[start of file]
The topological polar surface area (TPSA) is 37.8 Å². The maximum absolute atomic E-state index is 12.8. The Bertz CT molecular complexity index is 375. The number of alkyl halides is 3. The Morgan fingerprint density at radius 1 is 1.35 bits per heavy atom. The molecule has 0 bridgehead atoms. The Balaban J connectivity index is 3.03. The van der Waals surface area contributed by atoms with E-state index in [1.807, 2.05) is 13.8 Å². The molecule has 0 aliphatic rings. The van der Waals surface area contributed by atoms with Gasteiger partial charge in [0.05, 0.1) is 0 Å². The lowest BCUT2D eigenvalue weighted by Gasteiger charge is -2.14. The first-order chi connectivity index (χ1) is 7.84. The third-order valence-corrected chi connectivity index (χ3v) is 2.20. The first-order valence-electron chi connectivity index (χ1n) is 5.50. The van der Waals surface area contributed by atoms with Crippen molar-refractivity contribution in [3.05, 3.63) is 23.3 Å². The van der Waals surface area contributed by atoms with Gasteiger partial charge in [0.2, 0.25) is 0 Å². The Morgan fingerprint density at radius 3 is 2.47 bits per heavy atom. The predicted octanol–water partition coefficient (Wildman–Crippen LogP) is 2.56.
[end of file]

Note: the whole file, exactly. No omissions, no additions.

The topological polar surface area (TPSA) is 37.8 Å². The maximum absolute atomic E-state index is 12.8. The Bertz CT molecular complexity index is 375. The number of alkyl halides is 3. The Morgan fingerprint density at radius 1 is 1.35 bits per heavy atom. The molecule has 0 bridgehead atoms. The Balaban J connectivity index is 3.03. The van der Waals surface area contributed by atoms with E-state index in [1.807, 2.05) is 13.8 Å². The molecule has 0 aliphatic rings. The van der Waals surface area contributed by atoms with Gasteiger partial charge in [0.05, 0.1) is 0 Å². The lowest BCUT2D eigenvalue weighted by Gasteiger charge is -2.14. The first-order chi connectivity index (χ1) is 7.84. The third-order valence-corrected chi connectivity index (χ3v) is 2.20. The first-order valence-electron chi connectivity index (χ1n) is 5.50. The van der Waals surface area contributed by atoms with Crippen molar-refractivity contribution in [3.05, 3.63) is 23.3 Å². The van der Waals surface area contributed by atoms with Gasteiger partial charge in [0.2, 0.25) is 0 Å². The Morgan fingerprint density at radius 3 is 2.47 bits per heavy atom. The predicted octanol–water partition coefficient (Wildman–Crippen LogP) is 2.56.